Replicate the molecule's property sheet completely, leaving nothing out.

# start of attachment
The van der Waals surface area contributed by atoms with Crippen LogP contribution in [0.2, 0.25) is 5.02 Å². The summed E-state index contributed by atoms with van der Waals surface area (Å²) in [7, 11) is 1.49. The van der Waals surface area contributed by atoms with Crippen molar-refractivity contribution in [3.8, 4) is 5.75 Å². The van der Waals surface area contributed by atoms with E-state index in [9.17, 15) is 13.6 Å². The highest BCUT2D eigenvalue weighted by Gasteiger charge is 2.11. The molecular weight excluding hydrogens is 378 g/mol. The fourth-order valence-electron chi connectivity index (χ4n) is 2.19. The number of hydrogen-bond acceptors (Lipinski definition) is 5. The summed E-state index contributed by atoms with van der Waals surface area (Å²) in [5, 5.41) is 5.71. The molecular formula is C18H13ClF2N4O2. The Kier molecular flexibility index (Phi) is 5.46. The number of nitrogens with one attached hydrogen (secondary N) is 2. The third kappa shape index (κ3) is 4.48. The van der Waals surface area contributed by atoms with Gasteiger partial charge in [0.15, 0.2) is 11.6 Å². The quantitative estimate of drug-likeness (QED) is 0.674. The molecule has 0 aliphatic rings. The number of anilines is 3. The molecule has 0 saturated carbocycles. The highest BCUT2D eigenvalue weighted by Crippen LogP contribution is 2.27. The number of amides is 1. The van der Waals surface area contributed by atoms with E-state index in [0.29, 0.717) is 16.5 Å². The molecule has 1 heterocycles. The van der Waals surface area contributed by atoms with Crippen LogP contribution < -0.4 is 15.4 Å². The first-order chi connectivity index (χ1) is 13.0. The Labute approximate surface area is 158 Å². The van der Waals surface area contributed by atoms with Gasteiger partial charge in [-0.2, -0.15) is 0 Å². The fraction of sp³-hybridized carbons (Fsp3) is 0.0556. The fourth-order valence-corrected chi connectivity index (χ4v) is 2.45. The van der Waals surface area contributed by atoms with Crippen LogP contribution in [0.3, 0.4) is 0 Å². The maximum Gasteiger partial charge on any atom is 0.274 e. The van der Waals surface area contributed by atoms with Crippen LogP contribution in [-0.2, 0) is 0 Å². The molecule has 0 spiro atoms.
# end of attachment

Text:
The van der Waals surface area contributed by atoms with Crippen LogP contribution in [0.2, 0.25) is 5.02 Å². The summed E-state index contributed by atoms with van der Waals surface area (Å²) in [7, 11) is 1.49. The van der Waals surface area contributed by atoms with Crippen molar-refractivity contribution in [3.8, 4) is 5.75 Å². The van der Waals surface area contributed by atoms with E-state index in [9.17, 15) is 13.6 Å². The highest BCUT2D eigenvalue weighted by Gasteiger charge is 2.11. The molecular weight excluding hydrogens is 378 g/mol. The fourth-order valence-electron chi connectivity index (χ4n) is 2.19. The number of hydrogen-bond acceptors (Lipinski definition) is 5. The summed E-state index contributed by atoms with van der Waals surface area (Å²) in [5, 5.41) is 5.71. The molecular formula is C18H13ClF2N4O2. The Kier molecular flexibility index (Phi) is 5.46. The number of nitrogens with one attached hydrogen (secondary N) is 2. The third kappa shape index (κ3) is 4.48. The van der Waals surface area contributed by atoms with Gasteiger partial charge in [0.15, 0.2) is 11.6 Å². The quantitative estimate of drug-likeness (QED) is 0.674. The molecule has 0 aliphatic rings. The number of anilines is 3. The molecule has 0 saturated carbocycles. The highest BCUT2D eigenvalue weighted by Crippen LogP contribution is 2.27. The number of amides is 1. The van der Waals surface area contributed by atoms with E-state index in [0.29, 0.717) is 16.5 Å². The molecule has 1 heterocycles. The van der Waals surface area contributed by atoms with Crippen LogP contribution < -0.4 is 15.4 Å². The first-order chi connectivity index (χ1) is 13.0. The Labute approximate surface area is 158 Å². The van der Waals surface area contributed by atoms with Gasteiger partial charge in [-0.2, -0.15) is 0 Å². The fraction of sp³-hybridized carbons (Fsp3) is 0.0556. The fourth-order valence-corrected chi connectivity index (χ4v) is 2.45. The van der Waals surface area contributed by atoms with Crippen LogP contribution in [0.3, 0.4) is 0 Å². The maximum Gasteiger partial charge on any atom is 0.274 e. The van der Waals surface area contributed by atoms with Crippen LogP contribution in [-0.2, 0) is 0 Å². The molecule has 0 spiro atoms.